The MSM tend to focus on sensationalist stuff, fun stuff etc, and marginalise the nitty gritty of politics.

          ad hominems don’t amount to a critical argument.

          • gingercrush

            I’ve been watching too. And no party can expect all their press releases to be included as news. And I’m not sure why you would expect many of them to even be news. Labour’s opinions are given prominence. Last year with the gst/tax switch. Labour point that the GST would push up inflation meaning some people were worse off gained a lot of prominence.

            I think you’re just being blind to your own prejudices. And I love how you lot go on and on about the bias with John Key yet completely ignore that between 1999 and 2003/2004 the same criticisms you make could have been applied to Helen Clark and Labour.

            Also MSM focusing on sensationalism etc. isn’t bias towards one spectrum of politics that is just crappy media. And there I’ll share sympathy with you. But Helen Clark and the Labour government of 1999-2008 and their increasinging move towards professional PR overwhelmingly helped that to happen. That John Key and National are doing the same is only a problem now because your party or point of view is in reserve.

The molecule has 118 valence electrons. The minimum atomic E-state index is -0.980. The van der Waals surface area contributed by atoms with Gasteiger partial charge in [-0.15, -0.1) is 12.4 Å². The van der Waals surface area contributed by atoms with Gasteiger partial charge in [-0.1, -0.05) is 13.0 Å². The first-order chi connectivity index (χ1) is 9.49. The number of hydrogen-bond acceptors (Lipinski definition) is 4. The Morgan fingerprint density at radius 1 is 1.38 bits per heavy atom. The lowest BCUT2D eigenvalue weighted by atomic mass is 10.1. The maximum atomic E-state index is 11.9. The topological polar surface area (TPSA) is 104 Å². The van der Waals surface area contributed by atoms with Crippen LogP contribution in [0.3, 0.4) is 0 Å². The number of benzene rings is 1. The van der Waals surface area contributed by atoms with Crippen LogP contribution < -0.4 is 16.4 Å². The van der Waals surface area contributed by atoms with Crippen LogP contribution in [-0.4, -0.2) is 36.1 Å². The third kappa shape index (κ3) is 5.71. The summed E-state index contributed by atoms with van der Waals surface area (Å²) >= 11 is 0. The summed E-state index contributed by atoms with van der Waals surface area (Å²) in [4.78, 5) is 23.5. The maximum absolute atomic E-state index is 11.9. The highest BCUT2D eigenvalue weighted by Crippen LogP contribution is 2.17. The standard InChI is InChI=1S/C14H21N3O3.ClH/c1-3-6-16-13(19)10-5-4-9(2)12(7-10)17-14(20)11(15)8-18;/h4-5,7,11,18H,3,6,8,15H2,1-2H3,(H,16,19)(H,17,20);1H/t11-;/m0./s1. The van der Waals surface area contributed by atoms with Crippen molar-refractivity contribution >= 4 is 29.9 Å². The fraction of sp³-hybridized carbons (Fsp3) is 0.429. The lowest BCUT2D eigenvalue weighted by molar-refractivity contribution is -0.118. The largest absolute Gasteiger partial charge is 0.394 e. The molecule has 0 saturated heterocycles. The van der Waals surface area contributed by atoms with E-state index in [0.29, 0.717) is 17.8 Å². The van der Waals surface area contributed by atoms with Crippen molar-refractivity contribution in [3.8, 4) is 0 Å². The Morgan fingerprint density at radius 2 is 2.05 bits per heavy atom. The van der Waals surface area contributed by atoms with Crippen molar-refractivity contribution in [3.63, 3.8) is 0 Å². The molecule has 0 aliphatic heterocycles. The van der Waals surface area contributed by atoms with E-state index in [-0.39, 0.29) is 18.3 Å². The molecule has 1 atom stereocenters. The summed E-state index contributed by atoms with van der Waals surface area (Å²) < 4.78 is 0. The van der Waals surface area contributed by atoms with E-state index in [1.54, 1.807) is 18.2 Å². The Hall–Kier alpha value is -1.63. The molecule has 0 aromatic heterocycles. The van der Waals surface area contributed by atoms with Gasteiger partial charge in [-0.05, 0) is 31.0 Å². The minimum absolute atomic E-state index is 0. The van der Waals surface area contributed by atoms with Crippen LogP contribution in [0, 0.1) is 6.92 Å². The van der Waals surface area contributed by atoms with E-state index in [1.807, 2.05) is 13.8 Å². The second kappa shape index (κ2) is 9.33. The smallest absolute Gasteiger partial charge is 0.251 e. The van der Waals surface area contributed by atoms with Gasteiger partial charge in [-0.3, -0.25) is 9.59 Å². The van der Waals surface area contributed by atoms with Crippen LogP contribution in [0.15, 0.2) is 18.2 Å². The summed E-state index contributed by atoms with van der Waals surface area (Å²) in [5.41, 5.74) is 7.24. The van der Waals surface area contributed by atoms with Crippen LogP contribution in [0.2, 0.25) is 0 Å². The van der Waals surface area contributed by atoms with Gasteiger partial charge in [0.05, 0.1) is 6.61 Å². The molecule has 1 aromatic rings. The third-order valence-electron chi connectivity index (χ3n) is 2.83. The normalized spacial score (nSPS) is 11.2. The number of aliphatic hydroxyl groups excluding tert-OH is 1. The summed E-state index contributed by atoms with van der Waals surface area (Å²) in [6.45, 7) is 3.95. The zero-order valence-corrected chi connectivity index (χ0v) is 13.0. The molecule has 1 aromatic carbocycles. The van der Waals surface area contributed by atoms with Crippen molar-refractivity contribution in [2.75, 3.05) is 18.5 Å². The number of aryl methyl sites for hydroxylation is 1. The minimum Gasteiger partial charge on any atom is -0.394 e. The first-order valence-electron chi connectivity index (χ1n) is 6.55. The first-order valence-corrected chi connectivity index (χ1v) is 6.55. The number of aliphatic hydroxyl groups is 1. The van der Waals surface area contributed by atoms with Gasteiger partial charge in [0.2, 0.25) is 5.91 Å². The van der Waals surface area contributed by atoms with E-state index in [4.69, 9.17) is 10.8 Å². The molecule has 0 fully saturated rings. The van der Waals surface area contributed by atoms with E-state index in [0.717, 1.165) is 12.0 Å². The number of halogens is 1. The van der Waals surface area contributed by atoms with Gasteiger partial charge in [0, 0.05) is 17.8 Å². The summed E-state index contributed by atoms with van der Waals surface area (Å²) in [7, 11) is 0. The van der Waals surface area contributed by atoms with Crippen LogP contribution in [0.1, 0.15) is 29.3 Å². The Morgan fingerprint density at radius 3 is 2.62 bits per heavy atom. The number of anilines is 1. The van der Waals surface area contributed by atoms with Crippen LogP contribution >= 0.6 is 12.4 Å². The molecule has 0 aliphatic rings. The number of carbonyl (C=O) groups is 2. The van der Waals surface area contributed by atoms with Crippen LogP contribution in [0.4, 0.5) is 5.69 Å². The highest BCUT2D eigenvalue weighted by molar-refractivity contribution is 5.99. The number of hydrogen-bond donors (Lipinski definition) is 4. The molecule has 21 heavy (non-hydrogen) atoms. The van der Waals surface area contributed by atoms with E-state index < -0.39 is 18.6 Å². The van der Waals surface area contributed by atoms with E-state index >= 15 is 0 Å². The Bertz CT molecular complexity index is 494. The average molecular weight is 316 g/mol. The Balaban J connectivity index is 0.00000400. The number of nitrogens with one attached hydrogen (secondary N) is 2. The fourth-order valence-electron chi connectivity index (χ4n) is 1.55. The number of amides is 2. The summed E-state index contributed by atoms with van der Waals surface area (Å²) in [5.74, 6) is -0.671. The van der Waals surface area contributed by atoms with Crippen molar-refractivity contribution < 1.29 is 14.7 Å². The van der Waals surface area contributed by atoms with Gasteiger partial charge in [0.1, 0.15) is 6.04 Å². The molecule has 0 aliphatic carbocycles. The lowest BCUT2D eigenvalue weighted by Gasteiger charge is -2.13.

• Carol

              Yes, Clark got a lot of favourable coverage in her first term or so. However, she didn’t get favourable coverage initially as leader, and had to work hard, engaging with the media constinuous ly and pro-actively, to get that coverage. Key on the other hand was talked up by the MSM as soon as he became leader, he has been given a relatively free ride since, and it has only dropped off a little recently.

              At the end of Clark’s government, the NZ Herald in particular, to a strong turn against Labour and for National, and it has stayed that way since: eg having Nat PR person, David Farrah as a commentator.

              So, I am blind to my prejudices and you aren’t, gc? Most people are to some extent. If you look at the NZ MSM commentators and political writers overall, there are more that lean to the right. Consequently, they probably see themselves as neutral/balanced, because that’s the nature of their publication/newsroom – their centre of balance is skewed to the right.